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1000 WORDS: BRUCE NAUMAN

Bruce Nauman’s new piece calls to mind one of his early works, Fishing for Asian Carp, 1966. That two-minute-forty-four-second film documents a man putting on wading boots, entering a river, and eventually catching a fish. The structure was dictated by the process and goal of catching a fish: When the fish was caught the film was over. What we don't know is what would have happened had the fish not been caught. Part tongue-in-cheek instructional film, Fishing is also an allegory for the unpredictable nature of artmaking. As with Beckett’s Molloy, who transferred a stone from one pocket to another, sometimes it’s just a matter of waiting. And Nauman has been waiting for some time. Mapping the Studio (Fat Chance John Cage) is his first major installation in four years.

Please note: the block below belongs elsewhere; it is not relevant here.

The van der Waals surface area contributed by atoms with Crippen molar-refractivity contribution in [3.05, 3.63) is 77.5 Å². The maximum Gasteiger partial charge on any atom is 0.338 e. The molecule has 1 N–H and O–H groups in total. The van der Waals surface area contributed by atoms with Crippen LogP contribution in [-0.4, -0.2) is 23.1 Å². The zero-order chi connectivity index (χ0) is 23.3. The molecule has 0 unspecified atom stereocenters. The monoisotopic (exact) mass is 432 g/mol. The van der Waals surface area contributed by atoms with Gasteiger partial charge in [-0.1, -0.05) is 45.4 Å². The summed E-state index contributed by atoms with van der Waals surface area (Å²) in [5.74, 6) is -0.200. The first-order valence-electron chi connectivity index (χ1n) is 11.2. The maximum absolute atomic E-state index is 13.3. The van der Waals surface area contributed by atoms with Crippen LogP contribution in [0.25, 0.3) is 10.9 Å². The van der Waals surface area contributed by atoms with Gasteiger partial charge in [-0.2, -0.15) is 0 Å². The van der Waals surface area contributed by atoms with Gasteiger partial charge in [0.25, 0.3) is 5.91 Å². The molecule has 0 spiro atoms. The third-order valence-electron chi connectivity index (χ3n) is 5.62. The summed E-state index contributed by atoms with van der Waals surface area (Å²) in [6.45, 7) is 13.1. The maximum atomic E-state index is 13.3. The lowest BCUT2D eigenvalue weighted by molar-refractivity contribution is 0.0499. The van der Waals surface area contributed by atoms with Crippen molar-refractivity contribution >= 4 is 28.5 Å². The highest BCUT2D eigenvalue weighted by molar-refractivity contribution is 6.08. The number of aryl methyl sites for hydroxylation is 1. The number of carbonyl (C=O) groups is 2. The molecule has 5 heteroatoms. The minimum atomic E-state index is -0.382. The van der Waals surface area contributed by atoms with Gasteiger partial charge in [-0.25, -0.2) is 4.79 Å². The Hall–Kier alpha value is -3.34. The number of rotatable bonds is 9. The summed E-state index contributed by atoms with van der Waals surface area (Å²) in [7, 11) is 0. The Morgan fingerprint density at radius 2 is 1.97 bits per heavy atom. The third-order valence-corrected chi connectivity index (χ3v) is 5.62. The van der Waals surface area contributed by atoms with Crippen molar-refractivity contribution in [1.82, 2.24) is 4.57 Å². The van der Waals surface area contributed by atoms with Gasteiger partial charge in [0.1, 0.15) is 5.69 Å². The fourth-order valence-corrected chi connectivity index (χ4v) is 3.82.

There are two versions. The first (on view at the Dia Center for the Arts in New York until July 27) is a straight recording

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